Beaudreau: “I have been involved with our local government since 2015. This experience, combined with the work of the Ford Family Foundation, has provided me with diverse skills, how one person can make a difference and opportunities to partner with large groups of people to work together — and work through nuts and bolts of policymaking for our community. This virus has forced us to change many of our daily routines. And one of the most important things that have come up is our demand for high-speed internet access. That affects how effective our workforce can be. It can protect and save lives through interactive, quality healthcare and is equally important in maintaining a high-quality education for our children. As mayor, I would champion broadband infrastructure. It is as important as water and electricity. And I’m confident I’m not alone. Our housing disparities and many other issues including childcare, climate, social equity — they are all issues I do not have an opportunity to talk about today. It’s important to reach out to everyone. When I’m in office, I plan to be available on a regular basis and have more transparent, honest processes in place. We must focus on our community. And our actions must be grounded in a shared vision backed by sensible actions and goals that serve our community. I love Florence. You love Florence. Let’s do this together.”
Wantz: “When I moved here in September 2003, I quickly became involved in our community and I’ve not stopped. I joined Toastmasters and the Chamber of Commerce to help promote my professional coaching business. I was invited to speak at various service clubs such as Soroptimist, City Club and Rotary, where I have been an active member since 2005. But what draws me to public service today was Craig McMicken, former Florence city manager, who led a group of citizens and a program called Leadership Florence. Craig took us everywhere — the new water treatment plant, city hall, city council meetings, I got to see Mayor Burns in action. We visited Lane Community College, the sheriff’s office and courts in Eugene, as well as our local jail. And we saw judge Cindy in action. He introduced us to organizations like Western Lane Community Foundation, where I proudly serve on that board today. Craig challenged us to get involved to become civically engaged in our community, to be a part of creating solutions instead of pointing at problems. It was as if he was speaking to me directly. It was then, in the spring of 2004, that I took an oath to serve on the Florence City Council someday. That’s why I’m here, 16 years later, having fully retired. I’m not beholden to any employer, any organization or anyone — except my spouse and our three cats. I wish to pursue what Craig instilled in me to give back to my community by bringing my best self forward to the job of Florence City Councilor. I will bring my 40 years of business experience and work collaboratively with everyone on the council and among city staff to ensure ours is a safe, strong and vibrant community for all who live, work and play here.”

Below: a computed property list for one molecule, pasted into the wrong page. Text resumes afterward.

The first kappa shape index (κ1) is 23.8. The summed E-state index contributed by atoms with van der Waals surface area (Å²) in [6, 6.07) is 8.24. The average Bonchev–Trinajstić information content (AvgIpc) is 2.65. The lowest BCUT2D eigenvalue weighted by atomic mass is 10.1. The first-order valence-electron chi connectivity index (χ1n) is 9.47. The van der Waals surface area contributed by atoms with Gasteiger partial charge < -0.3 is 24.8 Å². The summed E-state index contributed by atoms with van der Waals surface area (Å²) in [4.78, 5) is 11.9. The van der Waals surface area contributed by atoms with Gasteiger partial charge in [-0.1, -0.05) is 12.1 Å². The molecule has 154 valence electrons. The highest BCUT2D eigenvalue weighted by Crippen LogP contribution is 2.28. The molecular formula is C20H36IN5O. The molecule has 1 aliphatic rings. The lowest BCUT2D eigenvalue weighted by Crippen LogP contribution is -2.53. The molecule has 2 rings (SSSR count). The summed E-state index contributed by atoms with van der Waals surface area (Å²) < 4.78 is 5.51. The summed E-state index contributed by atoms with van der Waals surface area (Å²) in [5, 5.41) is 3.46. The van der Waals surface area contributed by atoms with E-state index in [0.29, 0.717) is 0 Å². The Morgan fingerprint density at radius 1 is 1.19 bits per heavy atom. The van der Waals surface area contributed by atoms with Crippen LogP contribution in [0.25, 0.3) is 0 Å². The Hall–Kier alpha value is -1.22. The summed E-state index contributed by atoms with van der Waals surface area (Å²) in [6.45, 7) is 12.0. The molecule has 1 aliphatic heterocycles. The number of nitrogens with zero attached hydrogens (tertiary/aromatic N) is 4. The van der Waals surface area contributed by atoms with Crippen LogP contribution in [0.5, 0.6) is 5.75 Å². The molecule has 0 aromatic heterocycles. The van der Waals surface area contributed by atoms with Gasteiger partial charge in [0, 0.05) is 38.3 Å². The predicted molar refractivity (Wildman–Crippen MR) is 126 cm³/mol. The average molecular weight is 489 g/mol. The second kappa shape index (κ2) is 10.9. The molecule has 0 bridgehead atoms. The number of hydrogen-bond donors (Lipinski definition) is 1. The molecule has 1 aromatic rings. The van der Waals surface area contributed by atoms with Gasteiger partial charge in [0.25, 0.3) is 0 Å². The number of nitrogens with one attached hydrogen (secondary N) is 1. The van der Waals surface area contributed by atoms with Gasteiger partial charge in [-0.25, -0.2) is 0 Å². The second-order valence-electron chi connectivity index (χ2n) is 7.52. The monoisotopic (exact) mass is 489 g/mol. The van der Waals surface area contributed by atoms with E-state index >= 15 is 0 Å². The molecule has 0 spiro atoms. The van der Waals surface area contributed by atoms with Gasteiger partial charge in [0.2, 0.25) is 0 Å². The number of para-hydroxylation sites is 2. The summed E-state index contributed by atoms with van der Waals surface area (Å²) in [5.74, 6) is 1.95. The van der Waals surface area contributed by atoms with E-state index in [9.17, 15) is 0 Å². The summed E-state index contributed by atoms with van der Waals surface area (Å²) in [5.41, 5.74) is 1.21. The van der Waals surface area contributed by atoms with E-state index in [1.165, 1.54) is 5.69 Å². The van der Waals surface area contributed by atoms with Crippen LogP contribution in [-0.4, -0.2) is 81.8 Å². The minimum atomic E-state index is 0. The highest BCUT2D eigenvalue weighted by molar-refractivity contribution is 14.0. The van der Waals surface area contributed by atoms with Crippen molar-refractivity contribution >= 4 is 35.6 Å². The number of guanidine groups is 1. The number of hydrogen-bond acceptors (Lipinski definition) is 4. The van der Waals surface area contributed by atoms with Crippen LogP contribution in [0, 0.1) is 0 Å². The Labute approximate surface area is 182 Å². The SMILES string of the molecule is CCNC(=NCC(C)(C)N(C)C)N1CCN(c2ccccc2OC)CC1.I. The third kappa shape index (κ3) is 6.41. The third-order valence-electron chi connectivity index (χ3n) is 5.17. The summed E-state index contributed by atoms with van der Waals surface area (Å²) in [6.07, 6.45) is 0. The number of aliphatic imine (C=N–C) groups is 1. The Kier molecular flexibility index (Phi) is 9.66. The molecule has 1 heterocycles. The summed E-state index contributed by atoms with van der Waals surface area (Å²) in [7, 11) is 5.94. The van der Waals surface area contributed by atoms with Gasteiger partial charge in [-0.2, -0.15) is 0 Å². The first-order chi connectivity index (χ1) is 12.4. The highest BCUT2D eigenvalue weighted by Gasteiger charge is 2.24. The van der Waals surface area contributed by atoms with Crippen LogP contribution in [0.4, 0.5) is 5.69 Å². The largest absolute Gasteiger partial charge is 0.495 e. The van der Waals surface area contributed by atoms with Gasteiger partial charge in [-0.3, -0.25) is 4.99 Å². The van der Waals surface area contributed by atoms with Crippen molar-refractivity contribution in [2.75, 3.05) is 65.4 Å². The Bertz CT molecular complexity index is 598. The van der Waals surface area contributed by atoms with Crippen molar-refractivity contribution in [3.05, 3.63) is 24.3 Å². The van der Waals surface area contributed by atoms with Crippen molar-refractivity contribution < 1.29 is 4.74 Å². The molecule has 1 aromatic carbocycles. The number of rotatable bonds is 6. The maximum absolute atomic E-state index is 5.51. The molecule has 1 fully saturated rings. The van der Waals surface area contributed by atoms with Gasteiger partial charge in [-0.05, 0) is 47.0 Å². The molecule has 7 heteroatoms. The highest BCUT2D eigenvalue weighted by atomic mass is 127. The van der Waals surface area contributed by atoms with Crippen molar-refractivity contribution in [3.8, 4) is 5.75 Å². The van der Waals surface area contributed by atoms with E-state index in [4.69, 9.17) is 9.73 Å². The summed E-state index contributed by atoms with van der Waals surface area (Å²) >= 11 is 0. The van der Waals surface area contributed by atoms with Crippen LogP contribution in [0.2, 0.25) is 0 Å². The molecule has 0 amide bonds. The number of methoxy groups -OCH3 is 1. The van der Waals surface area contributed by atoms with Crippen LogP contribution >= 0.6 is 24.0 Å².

Henry: “I want to commend each and every one of you for being willing to step forward and serve your community. I’m in a unique position, however, of actually being your mayor. And having held that position six years now. And I’m extremely proud of the things that have been accomplished in our community during the past six years. My lovely wife Pamela and I attended a prayer meeting earlier today at Crossroads Church in the church parking lot. I’m not going to do a prayer meeting here, but I do want to comment just a little bit about the things that they prayed for — because they’re really relevant to our community. I actually believe that, if we are going to cure some of the issues — not just nationally, statewide or in our community — it is going to take some prayer. The first things we prayed for was government. In the last couple of years, our government here in our community has gotten to the point where we do need some prayer. I’m willing to own up to my share of that. Unfortunately, the other team that created their share is not. We also prayed about education, families, housing and jobs. It’s amazing what has been accomplished in — Well, okay, so I only got 15 seconds left. We’ve done a great job with housing. There’s over 200 units that have been approved by planning, many of those affordable. That compares to less than 12 housing units the year I became mayor.”